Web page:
Ohio EPA Assists Medina County Community with Drinking Water Improvements

Ohio EPA is providing a $3,078,411 loan to the village of Seville to eliminate areas of low water pressure in the water distribution system. 

Seville will construct two 150,000 gallon elevated tanks, add valve vaults and replace undersized pipes. In addition, the village will decommission a 500,000-gallon standpipe and demolish a 75,000-gallon tank. When complete, the project will ensure adequate water pressure is available throughout the distribution system.

The 20-year, low-interest loan through Ohio’s Water Supply Revolving Loan Account (WSRLA) will save the village $640,418 compared to a market-rate loan. 

Created in 1998, the WSRLA provides below-market interest rate loans for compliance-related improvements to community water systems and nonprofit, non-community public water systems. Eligible projects include design and construction loans for new, replaced, rehabilitated, upgraded or expanded water treatment plants and their components. In addition, the WSRLA can provide technical assistance to public drinking water systems in a variety of areas from the planning, design and construction of improvements to enhancing the technical, managerial and financial capacity of these systems.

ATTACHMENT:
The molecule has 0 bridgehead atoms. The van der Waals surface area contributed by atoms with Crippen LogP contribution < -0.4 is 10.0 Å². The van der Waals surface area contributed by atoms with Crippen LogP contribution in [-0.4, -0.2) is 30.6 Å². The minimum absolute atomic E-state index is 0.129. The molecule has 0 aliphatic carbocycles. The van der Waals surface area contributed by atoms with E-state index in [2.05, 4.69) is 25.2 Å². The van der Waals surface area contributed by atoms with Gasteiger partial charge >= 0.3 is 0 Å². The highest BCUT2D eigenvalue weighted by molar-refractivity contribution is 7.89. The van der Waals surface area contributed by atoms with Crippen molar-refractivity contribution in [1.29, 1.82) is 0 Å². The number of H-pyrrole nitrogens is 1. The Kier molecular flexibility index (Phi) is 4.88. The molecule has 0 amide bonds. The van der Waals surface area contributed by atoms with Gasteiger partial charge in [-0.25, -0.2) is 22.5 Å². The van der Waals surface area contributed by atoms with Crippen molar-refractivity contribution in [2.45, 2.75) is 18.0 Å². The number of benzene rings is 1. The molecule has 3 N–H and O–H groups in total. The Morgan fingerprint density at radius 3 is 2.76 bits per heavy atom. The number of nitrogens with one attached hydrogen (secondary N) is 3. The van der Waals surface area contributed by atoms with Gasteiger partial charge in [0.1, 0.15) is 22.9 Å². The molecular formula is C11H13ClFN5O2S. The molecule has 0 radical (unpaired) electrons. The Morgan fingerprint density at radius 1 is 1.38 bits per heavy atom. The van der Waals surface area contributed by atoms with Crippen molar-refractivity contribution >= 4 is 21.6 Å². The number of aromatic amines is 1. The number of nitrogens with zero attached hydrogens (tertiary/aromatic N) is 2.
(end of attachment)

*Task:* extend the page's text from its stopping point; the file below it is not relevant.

Ohio EPA’s revolving loan funds are partially supported by federal grants and designed to last indefinitely through repayment of loans and investments in bonds. The loan program is managed by Ohio EPA’s Division of Environmental and Financial Assistance, with help from the Ohio Water Development Authority. Ohio EPA is responsible for program development and implementation, individual project coordination, and environmental and other technical reviews/approvals of projects seeking funds. The Ohio Water Development Authority provides financial management of the fund.

More information about the WSRLA is available at: epa.ohio.gov/defa/EnvironmentalandFinancialAssistance.aspx.


The Ohio Environmental Protection Agency was created in 1972 to consolidate efforts to protect and improve air quality, water quality and waste management in Ohio. Since then, air pollutants dropped by as much as 90 percent; large rivers meeting standards improved from 21 percent to 89 percent; and hundreds of polluting, open dumps were replaced with engineered landfills and an increased emphasis on waste reduction and recycling.